There is only one scene that shows the brutality of a regime which killed over 400,000 people (including 90% of its Jewish population and almost all Roma), and even that is rather tame: two policemen appear, start searching through Diana’s flat, and throw a few things on the ground before the camera shies away to show anything unseemly or unsettling. Somewhat bizarrely, a more potent scene of “brutality” is depicted at the end, when Diana is deprived of the symbol her life’s work – her archive of saved children – at the hands of a now-Communist former-Ustaša apparatchik. That is the only time she looks truly angered by the situation (at other times she seems discontented in an upper class sort of way), and the dramatized part of the film ends on a tragic note, by longingly following her archive as it is driven away to obscurity.

Actually this scene, is indicative that the filmmakers focused too tightly on Diana’s (mostly) administrative struggles, rather than panning out to show the situation around her. Indeed, one can argue that even Diana would not think that the story of her saving camp children in NDH should revolve around her – that is precisely why she not only sought to help those kids and women, but actually tried to document their plights.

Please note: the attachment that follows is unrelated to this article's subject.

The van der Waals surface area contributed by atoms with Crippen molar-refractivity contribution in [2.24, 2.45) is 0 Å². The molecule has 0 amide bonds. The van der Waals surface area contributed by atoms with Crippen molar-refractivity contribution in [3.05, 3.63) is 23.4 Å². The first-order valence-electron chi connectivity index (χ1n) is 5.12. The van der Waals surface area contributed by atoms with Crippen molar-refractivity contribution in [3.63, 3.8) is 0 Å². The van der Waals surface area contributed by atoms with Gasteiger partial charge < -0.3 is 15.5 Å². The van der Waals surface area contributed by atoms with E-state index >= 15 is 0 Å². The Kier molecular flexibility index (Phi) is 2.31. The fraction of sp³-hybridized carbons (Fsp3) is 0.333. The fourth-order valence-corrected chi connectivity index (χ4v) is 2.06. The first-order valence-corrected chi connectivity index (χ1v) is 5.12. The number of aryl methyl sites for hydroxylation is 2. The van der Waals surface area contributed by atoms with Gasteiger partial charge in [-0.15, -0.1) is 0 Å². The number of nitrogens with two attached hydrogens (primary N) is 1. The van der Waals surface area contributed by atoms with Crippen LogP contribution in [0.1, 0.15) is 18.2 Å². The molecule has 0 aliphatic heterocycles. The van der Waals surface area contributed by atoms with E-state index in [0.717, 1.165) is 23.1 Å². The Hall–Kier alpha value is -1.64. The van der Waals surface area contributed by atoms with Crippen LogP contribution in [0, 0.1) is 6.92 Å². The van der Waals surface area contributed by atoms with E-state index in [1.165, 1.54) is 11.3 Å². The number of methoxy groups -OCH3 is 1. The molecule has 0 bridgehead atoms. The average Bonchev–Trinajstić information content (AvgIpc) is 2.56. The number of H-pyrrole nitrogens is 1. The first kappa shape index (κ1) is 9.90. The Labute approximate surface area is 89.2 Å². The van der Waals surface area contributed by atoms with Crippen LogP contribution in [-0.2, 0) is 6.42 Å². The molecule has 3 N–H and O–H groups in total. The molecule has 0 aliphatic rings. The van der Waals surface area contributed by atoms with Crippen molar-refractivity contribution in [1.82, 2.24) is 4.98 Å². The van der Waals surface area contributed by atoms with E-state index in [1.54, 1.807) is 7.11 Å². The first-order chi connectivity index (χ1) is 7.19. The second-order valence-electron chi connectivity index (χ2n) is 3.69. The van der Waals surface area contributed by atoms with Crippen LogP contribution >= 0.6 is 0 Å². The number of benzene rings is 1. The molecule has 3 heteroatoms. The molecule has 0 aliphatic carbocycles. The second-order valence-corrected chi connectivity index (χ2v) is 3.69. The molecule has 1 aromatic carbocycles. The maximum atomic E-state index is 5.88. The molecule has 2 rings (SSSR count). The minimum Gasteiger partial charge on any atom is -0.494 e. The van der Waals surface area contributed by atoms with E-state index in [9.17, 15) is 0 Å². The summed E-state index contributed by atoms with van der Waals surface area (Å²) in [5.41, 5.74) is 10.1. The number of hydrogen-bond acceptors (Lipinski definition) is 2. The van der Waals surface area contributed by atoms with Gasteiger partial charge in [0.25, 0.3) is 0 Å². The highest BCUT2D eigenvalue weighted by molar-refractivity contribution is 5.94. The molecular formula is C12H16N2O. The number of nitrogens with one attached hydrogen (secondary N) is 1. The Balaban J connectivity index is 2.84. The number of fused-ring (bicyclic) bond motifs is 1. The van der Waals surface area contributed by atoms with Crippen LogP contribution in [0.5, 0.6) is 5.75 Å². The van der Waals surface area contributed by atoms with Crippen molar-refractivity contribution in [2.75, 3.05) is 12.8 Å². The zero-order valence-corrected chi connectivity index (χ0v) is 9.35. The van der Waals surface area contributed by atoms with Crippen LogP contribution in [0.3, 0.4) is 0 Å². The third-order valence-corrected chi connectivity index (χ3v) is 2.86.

Given that there is almost no real drama, or any real insights about what it was like to be a Volksdeutshcher married to a rich second class citizen hell bent on defying a racist system, what is shown is almost reduced to a bland story of “every-woman” trying to change something in a creaking bureaucracy run by incompetent and uncaring apparatchiks.

As there is very little of interest that is actually shown, the viewer is forced to focus on what is only implied or not shown, to try and understand why this story is at all relevant. It is here that even more problems emerge.